The characters in Tip Toland’s hyper realistic sculptures are fragile creatures that find themselves at the end of adulthood or at the beginning of childhood. Those stages in life have a certain vulnerability, isolation and innocence in common. Toland attempts to demonstrate the decline preceding death, and the increased separation from others it brings. Their expressions are unengaged and convey a sense of deep psychological detachment that is sad and enigmatic as well as dignified by the process of natural aging. In his article for, Ceramics: Art and Perception, Glen Brown states, “[The works] weigh upon [the viewer] for the simple reason that they reflect the profound, inevitable solitude that envelops the beginning and the end of life.”
While exploring age and aging, Toland’s work attempts to give voice to inner psychological and spiritual states of being. What is of primary importance to her is that the figures contain particular aspects of humanity, which they mirror back to the viewer. It’s the fragility and transient aspect of mankind that the artist is after. That is one reason for choosing very old or very young subjects; they both portray innocence as well as complexity. While her subjects are sometimes self-portraits, they are meant to convey universal truths about humanity, society and the self.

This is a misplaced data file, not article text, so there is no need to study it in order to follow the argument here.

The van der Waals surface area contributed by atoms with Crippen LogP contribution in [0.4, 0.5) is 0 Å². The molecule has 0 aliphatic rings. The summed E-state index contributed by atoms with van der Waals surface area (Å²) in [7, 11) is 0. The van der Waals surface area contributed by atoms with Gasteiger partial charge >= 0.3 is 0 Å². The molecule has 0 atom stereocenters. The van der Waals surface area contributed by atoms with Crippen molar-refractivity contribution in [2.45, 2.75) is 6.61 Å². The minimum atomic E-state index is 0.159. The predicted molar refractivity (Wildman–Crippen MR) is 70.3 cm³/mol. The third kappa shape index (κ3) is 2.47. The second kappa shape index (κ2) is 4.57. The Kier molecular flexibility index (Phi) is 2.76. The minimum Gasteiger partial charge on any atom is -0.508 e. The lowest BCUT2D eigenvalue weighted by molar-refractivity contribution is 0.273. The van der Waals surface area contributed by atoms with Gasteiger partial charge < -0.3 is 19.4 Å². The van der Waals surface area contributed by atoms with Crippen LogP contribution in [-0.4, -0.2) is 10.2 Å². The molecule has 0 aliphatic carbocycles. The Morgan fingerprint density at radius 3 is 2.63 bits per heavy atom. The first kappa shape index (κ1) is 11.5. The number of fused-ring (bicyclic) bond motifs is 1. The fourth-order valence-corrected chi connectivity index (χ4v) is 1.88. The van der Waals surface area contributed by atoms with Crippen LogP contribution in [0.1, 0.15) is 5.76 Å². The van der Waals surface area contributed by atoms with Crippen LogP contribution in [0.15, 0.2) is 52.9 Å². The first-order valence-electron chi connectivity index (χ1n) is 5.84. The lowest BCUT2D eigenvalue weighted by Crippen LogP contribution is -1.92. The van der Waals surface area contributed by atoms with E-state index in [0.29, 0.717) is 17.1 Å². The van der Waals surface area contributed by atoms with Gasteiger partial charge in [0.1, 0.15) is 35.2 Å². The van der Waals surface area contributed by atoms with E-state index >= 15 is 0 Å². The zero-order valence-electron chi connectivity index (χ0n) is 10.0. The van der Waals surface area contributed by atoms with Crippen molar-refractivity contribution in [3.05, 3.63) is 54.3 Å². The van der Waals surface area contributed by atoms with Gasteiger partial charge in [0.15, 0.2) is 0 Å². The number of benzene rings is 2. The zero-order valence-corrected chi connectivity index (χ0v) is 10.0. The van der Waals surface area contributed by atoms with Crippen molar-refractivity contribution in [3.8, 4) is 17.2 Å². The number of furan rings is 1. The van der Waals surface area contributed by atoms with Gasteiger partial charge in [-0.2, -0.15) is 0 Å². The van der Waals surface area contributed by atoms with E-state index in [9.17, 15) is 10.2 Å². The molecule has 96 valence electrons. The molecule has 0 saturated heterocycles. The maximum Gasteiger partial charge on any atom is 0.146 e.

The hyper realism of Toland’s figures comes from her attention to detail and unique use of materials. Using an encaustic technique, Toland creates a waxy finish for the skin that mimics real flesh. She even goes so far as to incorporate actual human hair into the works. The porcelain eyes create a doll-like realism that is both haunting and entrancing, while carefully defined wrinkles, skin tone, tooth enamel, and bone structure, are remarkably realistic.